Dollar General accused of age-based harassment, retaliation in lawsuit
ST. LOUIS - Dollar General is facing a lawsuit alleging that the company violated the Age Discrimination in Employment Act (ADEA) by allowed a regional director in Oklahoma to harass subordinate district managers based on their age and then fire those who complained about it.
The ADEA protects workers 40 and older from age-based discrimination and harassment as well as retaliation if they report such discrimination.
The lawsuit, filed Friday by the Equal Employment Opportunity Commission, seeks monetary relief for its clients who lost their jobs and asks Dollar General to prohibit any future age harassment and retaliation.
"Just like harassment based on sex or race, workplace harassment based on age is illegal," said Andrea G. Baran, the EEOC’s regional attorney in St. Louis. "Employers must take serious, effective steps to ensure that employees, regardless of their age, can work in a setting free from discrimination and harassment."
A group of district managers, all older than 50, accused the regional manager of harassment — saying he called them "grumpy old men" and told them he was building "a millennial team," the EEOC said. The regional manager allegedly told the district managers "young blood" was needed in the stores and that they would have to keep up with the "millennial team," quit or be fired.
One of the district managers quit and reported the allegations to Dollar General. The EEOC acknowledged Dollar General’s investigation but said the company failed to take effective measures to stop the regional manager’s alleged harassment.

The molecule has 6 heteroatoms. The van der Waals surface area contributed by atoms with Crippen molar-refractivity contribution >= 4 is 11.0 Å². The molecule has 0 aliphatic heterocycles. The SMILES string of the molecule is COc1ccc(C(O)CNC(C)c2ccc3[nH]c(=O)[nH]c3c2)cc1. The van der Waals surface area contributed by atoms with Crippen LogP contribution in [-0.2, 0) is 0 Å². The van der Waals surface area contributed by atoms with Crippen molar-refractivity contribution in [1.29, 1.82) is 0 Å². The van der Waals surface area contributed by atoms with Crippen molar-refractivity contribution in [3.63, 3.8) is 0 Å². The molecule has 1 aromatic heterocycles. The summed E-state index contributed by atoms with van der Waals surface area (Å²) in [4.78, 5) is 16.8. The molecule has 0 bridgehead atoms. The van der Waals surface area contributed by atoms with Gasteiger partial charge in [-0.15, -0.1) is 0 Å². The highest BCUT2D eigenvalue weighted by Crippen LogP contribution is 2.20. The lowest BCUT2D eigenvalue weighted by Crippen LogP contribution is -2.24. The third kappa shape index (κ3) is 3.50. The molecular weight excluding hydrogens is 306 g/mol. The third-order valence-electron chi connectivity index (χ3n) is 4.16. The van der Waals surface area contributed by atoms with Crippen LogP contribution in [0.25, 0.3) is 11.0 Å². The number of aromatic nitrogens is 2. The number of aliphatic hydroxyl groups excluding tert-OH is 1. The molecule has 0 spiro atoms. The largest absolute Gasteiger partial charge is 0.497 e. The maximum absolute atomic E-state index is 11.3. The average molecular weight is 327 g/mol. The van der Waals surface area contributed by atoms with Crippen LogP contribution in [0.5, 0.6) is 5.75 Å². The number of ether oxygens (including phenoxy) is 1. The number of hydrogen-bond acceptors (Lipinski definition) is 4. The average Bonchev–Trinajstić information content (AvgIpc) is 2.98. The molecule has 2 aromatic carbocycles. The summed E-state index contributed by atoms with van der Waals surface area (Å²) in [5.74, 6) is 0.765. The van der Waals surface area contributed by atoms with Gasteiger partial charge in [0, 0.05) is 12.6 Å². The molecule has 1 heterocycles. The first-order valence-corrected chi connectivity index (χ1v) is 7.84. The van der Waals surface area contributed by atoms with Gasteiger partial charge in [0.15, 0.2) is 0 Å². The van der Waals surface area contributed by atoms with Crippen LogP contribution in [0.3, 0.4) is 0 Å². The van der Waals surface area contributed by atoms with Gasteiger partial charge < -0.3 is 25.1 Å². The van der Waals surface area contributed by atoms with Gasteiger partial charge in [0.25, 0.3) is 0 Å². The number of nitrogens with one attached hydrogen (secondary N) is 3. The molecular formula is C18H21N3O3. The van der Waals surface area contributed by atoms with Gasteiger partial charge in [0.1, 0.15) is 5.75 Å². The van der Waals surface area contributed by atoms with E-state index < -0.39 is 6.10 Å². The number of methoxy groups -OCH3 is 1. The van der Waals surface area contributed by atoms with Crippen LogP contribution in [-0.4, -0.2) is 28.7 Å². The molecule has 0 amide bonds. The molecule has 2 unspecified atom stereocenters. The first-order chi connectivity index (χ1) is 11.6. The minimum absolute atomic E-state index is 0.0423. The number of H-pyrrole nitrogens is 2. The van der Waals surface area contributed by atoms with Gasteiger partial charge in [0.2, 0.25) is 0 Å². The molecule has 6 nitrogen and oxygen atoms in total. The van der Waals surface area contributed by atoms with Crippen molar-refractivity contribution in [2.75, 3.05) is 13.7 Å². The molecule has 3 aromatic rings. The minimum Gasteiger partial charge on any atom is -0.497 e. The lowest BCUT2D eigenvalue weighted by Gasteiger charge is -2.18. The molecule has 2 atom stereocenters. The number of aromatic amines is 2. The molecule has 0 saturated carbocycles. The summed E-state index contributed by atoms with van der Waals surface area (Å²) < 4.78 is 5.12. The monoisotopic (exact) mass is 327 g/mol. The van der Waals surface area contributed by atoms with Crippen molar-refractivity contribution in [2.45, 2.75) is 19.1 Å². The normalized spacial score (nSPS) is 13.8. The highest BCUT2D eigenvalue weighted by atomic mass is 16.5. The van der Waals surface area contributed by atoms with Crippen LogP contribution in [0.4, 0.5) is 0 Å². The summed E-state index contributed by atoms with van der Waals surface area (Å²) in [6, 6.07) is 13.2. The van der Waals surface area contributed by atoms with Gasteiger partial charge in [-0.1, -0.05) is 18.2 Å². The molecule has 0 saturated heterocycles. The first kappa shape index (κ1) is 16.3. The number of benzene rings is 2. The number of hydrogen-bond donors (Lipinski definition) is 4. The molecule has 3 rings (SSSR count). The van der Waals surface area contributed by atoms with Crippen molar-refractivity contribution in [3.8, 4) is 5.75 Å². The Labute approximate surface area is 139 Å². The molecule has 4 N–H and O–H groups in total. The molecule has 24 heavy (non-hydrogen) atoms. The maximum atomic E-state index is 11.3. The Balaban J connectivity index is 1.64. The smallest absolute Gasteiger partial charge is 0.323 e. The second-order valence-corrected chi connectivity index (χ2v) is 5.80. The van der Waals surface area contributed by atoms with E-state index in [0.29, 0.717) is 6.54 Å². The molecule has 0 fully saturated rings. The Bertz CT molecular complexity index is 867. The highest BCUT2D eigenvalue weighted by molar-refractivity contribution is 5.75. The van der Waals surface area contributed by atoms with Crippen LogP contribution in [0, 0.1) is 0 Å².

Signage at a Dollar General store in Simpsonville, Kentucky, U.S., on Thursday, Aug. 12, 2021. Dollar General Corp. is scheduled to release earnings figures on Aug. 26. (Photographer: Luke Sharrett/Bloomberg via Getty Images)
The lawsuit claims the regional manager continued harassing older workers and fired two district managers who reported his alleged misconduct to the company.
And another district manager quit as a result of continued harassment, the EEOC said.
"Retaliation against workers who report harassment is not just unlawful, it’s short-sighted and bad for business. Retaliation is one of the most frequent complaints received by the EEOC, and protecting workers who oppose discrimination is one of the agency’s top priorities," said L. Jack Vasquez, Jr., director of the EEOC’s St. Louis District office.
The EEOC is seeking monetary relief for its clients who lost their jobs and asking Dollar General to prohibit any future age harassment and retaliation.
Dollar General did not immediately respond to FOX Television Stations’ request for comment about the lawsuit.
This story was reported from Atlanta.